Google+ YA Romantics: May 2013

Friday, May 31, 2013

Freebie Friday 45 Masques and Moons

Happy Friday!

If you're like me, you've started thinking about your summer reading. I'm here to help!

This week I have some amazing choices for Freebie Friday. 

International followers, I do not want to leave you out, so there are options for you too!

US followers can choose from these:

The Moon and More by Sarah Dessen OR

A paperback of Masque of the Red Death AND hardcover of Dance of the Red Death by Bethany Griffin. If you just want one of those books, that's fine too… OR

An ARC of Pushing the Limits and a hardcover of Dare You To.

International winner can choose a paperback of Masque of the Red Death OR a paperback of The Moon and More, OR a paperback of Pushing the Limits, to be ordered from The Book Depository.

I'm a little pressed for time this week, so I'm going to use Rafflecopter. Good luck and thanks for stopping by!

a Rafflecopter giveaway

Thursday, May 30, 2013

Author Interview: Emmy Laybourne, author of Monument 14 and Sky on Fire

Welcome to my stop on the Monument 14: Sky on Fire Blog Tour

I'm excited to be hosting author Emmy Laybourne, who is stopping by to answer some questions.

Jen: I’m so happy that you could stop by and talk about your books!

Emmy: It’s a delight to be here. Thanks for hosting me on my blog tour!

Jen: Sky on Fire, which just came out in the U.S. on May 28, is the follow-up to Monument 14, your debut YA novel about fourteen kids who shelter inside a superstore after an apocalyptic disaster. I see from your bio that you’re also an actor who has done a lot of improv. Is your writing process at all similar to improv?

Emmy: My improv training absolutely plays a part in my life as a writer. When I sit down to write, I prepare myself for what writing guru David Spencer calls the “white hot rush.” I am well fed and well rested. I turn off all devices that might distract me. I put in my ear-buds and play music to set the mood. And then I write and I write hard! That practice of taking care of myself - of keeping my brain in top condition so I can perform well, is one I learned in my many years as an improvisor.

Of course, my training creating characters is another tremendous gift my years improvising gave me. I have a bunch of different exercises I can rely on to help me figure out how a character walks and talks and thinks and dreams!

Jen: That's one of my favorite things about your characters. They really do seem to react to things like kids, which must be a function of your ability to put yourself into their shoes. Acting seems like such a collaborative endeavor – was it tough to adjust to the solitary life of a writer?

Emmy: I love the lifestyle of a writer - but do I miss doing improv? Yes, I do. I miss the surprises. When you build scenes with other actors - finding a story in a collaborative way - you have no idea where the thing is going. I miss the rush you feel when you’re onstage, in front of an audience, and you are truly surprised! It’s an amazing feeling.

Jen:  Well, reading your books is quite the rush itself! Monument 14 begins as a group of kids is riding to school on the bus. Disaster strikes and the kids take refuge inside a superstore and have to find ways to feed themselves, defend themselves, and entertain themselves. Did you do any research on superstores? (I picture you creeping through the aisles with a notebook, scribbling stuff down and laughing diabolically until someone calls security.)

Emmy: You have it exactly right! I spent a lot of time stalking the aisles of superstores and making maps. One day, I was snapping shots of shelving systems in a Wal-Mart once and they sent the “Greeter” over to tell me I couldn’t take pictures. We struck up a conversation and I asked if it was a common occurrence. The Greeter told me there’s a whole meme of photos posted online of the terrible outfits people wear to shop at Wal-mart! Who knew?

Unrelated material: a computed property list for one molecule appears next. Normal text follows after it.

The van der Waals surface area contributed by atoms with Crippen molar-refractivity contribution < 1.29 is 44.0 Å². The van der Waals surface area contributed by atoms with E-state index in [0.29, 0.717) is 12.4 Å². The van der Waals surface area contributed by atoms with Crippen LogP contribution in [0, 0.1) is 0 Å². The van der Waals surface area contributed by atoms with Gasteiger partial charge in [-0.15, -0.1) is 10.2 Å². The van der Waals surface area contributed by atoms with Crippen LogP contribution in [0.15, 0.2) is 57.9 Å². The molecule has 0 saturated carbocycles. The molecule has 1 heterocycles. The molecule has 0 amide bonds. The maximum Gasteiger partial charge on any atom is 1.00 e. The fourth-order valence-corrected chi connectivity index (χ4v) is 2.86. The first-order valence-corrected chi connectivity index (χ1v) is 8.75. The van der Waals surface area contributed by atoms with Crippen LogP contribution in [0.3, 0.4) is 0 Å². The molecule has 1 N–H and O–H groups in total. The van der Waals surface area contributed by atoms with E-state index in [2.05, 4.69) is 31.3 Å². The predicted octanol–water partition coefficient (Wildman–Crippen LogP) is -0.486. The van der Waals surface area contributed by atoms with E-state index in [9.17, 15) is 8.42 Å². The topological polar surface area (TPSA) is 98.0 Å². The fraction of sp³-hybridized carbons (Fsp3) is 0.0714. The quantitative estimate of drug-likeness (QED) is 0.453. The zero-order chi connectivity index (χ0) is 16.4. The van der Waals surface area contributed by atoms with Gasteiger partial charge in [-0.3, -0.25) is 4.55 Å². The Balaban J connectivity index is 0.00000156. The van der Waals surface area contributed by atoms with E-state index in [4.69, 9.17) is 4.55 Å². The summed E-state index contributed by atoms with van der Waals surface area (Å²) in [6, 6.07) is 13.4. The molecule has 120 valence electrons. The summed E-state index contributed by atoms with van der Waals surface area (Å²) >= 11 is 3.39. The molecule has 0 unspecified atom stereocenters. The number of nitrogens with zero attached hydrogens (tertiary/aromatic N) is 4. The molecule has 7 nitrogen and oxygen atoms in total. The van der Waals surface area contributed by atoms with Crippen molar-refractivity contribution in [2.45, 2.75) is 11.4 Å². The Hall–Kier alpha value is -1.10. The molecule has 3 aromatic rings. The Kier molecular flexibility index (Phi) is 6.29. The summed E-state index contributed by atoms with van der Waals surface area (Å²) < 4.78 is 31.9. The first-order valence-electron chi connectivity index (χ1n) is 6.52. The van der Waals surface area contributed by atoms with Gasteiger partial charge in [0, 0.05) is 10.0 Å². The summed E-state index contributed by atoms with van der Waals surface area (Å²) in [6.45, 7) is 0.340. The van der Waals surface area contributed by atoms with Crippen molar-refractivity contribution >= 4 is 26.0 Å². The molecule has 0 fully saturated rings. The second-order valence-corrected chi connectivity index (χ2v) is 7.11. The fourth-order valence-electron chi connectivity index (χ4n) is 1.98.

Jen: *awkward silence* Once I went out to get milk wearing a coat over PJs.  I blame it on my kids. Speaking of kids, the characters in your books range in age from six to sixteen. What made you decide to include such a wide span of ages?

Emmy: I wanted the older kids to have to take real responsibility for the younger ones. If the youngest kids had been in the 12-13 year range, I think there would have been a lot more bickering about power and rules. I also thought it would be interesting to track how much the little kids understood about the catastrophic events taking place in the world of the story.

Jen: As Sky on Fire begins, these kids -- who have been through so much together -- have split into two groups, one that’s decided to leave the store and another that stays. Without revealing any spoilers, let’s just say that both options are fraught with peril. If you had been in caught in this situation as a kid, which group do you think you would have joined?

Emmy: My blood type is  O+,  so truthfully, I think I would have stayed behind. I would be too terrified that I might inhale the compounds and hurt or kill my friends. As those of you who have read Sky On Fire know, neither choice is actually very safe. Both groups of kids face real danger.

Jen: That's true. I loved the fact that Sky on Fire was told from the perspectives of both groups, so you could see what happened to each. You’ve also recently released a short prequel to Monument 14 called Dress Your Marines in White. Can you tell us a little more about that?

Emmy: Dress Your Marines in White is a short story that’s up on Tor.Com. It gives some back story to the creation of the warfare compounds that make life so dangerous in the Monument 14 series. In it, we meet Brayden’s Dad, who is a scientist working on the project. It’s a very dark  and scary story - maybe even more so than Monument 14. If your readers check it out, I’d love to hear what they think.  

There’s also a second companion story coming out in June. It’s called Jake and the Other Girl, and it will be released mid-June on It tells the story of what happens to Jake after he wanders away near the end of Monument 14.

Jen: Okay, before I let you go, I thought we’d play a quick game. An unspecified apocalyptic disaster has struck. Grab your purse and tell me what you’ve got that might help you survive.